Along with the standard discussion of the course syllabus, plan to spend the first day of class explaining the reason for the flip and how students can best approach the new format. Come prepared to share examples of what they’ll see in the lecture recordings, and what they can expect for in-class activities. Just knowing what to expect will help boost student confidence when it’s time for the actual lessons to begin.
Share an introductory video with your class to show them what to expect in recorded lectures.
For students new to the flipped class model, emphasizing the benefits upfront will help foster a sense of enthusiasm. For example, most students are excited to hear that they’ll always have access to recorded lecture materials. This aids in their study and enables them to learn at their own pace. Students are also often interested to know that they won’t be subjected to “death by PowerPoint” during class time, nor will they be required to spend class time frenetically scribbling or typing notes. The message to students should be clear: the flipped classroom model is a more engaging way to learn with the potential to dramatically improve their performance.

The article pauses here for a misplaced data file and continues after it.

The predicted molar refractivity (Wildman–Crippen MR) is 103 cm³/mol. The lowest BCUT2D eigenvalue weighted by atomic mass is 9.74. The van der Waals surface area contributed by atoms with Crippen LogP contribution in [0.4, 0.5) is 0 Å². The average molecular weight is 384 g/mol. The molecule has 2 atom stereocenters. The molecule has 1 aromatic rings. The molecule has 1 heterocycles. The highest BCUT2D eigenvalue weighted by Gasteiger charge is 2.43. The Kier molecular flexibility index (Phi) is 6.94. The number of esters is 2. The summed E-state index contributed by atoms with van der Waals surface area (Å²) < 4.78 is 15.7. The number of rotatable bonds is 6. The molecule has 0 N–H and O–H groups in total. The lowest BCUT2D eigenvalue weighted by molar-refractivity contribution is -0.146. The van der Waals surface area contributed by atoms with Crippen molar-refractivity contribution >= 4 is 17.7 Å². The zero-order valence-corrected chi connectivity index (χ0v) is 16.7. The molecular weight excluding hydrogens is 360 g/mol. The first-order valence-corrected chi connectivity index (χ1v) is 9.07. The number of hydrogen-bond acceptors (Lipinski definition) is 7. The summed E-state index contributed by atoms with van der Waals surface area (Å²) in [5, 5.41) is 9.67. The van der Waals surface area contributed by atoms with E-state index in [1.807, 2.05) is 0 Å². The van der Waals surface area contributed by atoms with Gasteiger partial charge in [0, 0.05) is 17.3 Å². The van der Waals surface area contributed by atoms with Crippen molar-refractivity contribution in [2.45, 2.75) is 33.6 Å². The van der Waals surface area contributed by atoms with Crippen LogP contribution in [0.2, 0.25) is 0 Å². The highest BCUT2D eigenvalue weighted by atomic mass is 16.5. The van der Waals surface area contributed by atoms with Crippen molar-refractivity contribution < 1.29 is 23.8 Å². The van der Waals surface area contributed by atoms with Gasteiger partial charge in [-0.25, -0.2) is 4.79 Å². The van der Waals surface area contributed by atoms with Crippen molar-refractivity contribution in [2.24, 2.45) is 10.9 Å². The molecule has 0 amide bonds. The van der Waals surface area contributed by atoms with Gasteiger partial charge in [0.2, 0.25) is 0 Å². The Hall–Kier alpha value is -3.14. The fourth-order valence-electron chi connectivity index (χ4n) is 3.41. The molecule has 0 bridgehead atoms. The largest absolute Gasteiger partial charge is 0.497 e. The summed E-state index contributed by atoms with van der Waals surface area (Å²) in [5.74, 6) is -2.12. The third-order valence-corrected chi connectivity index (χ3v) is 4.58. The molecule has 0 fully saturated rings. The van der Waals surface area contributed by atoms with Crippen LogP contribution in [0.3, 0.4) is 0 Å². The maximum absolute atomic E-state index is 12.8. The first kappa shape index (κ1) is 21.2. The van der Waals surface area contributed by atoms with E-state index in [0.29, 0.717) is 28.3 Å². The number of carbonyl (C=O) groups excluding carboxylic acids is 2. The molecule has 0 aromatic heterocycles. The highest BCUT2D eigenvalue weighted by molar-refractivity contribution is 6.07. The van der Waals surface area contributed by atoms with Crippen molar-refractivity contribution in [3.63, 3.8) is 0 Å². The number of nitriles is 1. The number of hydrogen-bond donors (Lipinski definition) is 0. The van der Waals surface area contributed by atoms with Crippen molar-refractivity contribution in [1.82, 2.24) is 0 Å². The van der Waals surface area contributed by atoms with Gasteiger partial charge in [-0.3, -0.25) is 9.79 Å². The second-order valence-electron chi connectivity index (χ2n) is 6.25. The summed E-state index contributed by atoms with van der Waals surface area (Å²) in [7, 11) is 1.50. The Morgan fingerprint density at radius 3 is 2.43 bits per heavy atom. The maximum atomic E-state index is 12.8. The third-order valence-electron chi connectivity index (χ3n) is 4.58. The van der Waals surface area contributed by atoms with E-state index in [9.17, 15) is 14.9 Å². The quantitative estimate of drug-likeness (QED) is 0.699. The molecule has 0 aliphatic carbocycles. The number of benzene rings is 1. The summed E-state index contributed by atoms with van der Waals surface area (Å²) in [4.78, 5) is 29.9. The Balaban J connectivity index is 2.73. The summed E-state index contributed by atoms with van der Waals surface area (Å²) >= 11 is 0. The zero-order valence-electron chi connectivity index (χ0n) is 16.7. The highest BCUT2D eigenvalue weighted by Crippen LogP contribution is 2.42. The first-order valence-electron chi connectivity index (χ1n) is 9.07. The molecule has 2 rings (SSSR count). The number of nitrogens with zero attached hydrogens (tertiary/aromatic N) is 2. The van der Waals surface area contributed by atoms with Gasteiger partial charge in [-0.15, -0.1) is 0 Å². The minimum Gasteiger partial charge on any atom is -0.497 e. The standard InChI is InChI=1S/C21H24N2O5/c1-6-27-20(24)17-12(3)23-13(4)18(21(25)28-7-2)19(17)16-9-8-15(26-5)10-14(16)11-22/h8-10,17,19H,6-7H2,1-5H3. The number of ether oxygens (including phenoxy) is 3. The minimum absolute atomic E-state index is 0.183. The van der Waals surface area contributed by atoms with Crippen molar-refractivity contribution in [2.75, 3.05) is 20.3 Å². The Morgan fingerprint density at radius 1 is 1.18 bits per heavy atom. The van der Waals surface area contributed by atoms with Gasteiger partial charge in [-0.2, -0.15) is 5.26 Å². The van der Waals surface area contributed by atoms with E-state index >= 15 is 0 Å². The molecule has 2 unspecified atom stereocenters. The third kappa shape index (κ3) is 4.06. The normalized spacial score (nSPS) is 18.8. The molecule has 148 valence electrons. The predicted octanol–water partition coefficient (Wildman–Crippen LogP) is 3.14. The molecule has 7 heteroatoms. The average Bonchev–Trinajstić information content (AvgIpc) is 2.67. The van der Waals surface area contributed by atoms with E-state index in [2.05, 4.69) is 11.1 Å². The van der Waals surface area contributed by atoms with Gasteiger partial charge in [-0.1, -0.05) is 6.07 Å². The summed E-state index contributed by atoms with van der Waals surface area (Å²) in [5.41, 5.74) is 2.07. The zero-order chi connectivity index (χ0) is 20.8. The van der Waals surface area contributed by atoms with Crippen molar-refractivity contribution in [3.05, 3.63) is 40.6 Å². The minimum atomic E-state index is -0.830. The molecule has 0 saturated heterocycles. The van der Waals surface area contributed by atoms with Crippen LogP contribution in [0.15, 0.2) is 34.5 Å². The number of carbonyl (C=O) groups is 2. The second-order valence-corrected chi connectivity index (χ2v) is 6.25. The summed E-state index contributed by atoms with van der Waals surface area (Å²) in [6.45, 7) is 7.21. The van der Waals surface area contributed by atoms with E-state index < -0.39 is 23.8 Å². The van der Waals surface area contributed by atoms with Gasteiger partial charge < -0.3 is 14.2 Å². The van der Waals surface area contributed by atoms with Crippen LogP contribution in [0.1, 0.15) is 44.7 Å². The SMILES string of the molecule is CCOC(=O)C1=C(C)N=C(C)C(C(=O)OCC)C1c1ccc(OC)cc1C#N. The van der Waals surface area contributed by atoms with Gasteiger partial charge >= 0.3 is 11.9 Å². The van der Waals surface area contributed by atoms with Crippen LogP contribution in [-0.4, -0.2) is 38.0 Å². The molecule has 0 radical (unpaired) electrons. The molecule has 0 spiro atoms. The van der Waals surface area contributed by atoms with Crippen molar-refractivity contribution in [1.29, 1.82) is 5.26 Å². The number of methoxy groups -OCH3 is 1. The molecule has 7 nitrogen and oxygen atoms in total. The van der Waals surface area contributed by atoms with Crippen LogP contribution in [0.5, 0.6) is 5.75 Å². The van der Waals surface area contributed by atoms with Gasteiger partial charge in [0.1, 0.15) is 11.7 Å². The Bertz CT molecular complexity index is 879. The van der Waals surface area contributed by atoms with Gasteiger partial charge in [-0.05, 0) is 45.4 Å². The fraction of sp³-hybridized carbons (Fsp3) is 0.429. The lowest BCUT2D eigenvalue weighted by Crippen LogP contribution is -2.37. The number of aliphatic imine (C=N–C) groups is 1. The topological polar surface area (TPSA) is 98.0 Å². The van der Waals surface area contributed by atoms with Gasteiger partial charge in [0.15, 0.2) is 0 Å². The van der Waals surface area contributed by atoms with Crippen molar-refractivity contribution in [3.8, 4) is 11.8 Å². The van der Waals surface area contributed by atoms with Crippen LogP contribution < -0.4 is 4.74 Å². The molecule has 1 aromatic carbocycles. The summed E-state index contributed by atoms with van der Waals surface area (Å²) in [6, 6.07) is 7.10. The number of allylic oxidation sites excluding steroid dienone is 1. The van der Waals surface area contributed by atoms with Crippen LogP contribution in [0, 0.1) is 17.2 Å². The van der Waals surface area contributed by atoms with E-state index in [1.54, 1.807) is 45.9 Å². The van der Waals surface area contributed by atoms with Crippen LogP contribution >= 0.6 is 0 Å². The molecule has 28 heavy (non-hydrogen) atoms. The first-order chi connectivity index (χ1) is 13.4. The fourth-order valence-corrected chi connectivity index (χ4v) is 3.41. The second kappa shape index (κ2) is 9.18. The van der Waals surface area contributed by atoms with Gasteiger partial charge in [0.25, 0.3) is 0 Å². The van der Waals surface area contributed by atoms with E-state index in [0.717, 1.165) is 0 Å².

Students may not immediately recognize how essential it is to watch pre-class lecture recordings. Once they realize that in an interactive classroom they’ll only be able to participate if they’ve put the work in upfront, the majority will happily watch the video content.